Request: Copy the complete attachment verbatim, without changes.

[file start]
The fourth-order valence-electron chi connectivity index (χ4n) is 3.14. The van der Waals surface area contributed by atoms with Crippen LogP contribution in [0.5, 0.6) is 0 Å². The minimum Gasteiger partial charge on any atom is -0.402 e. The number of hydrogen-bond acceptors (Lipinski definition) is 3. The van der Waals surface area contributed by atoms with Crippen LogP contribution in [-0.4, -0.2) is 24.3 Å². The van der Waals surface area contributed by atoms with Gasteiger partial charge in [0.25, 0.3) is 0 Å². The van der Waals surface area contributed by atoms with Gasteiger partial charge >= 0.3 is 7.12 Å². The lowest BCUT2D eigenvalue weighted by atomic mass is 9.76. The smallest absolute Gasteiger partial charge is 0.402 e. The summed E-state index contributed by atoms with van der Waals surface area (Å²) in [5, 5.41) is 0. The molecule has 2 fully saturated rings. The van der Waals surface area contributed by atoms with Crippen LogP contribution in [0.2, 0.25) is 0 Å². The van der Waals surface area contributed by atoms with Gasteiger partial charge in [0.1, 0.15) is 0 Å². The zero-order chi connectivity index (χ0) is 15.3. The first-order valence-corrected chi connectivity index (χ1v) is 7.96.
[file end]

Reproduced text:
The fourth-order valence-electron chi connectivity index (χ4n) is 3.14. The van der Waals surface area contributed by atoms with Crippen LogP contribution in [0.5, 0.6) is 0 Å². The minimum Gasteiger partial charge on any atom is -0.402 e. The number of hydrogen-bond acceptors (Lipinski definition) is 3. The van der Waals surface area contributed by atoms with Crippen LogP contribution in [-0.4, -0.2) is 24.3 Å². The van der Waals surface area contributed by atoms with Gasteiger partial charge in [0.25, 0.3) is 0 Å². The van der Waals surface area contributed by atoms with Gasteiger partial charge >= 0.3 is 7.12 Å². The lowest BCUT2D eigenvalue weighted by atomic mass is 9.76. The smallest absolute Gasteiger partial charge is 0.402 e. The summed E-state index contributed by atoms with van der Waals surface area (Å²) in [5, 5.41) is 0. The molecule has 2 fully saturated rings. The van der Waals surface area contributed by atoms with Crippen LogP contribution in [0.2, 0.25) is 0 Å². The van der Waals surface area contributed by atoms with Gasteiger partial charge in [0.1, 0.15) is 0 Å². The zero-order chi connectivity index (χ0) is 15.3. The first-order valence-corrected chi connectivity index (χ1v) is 7.96.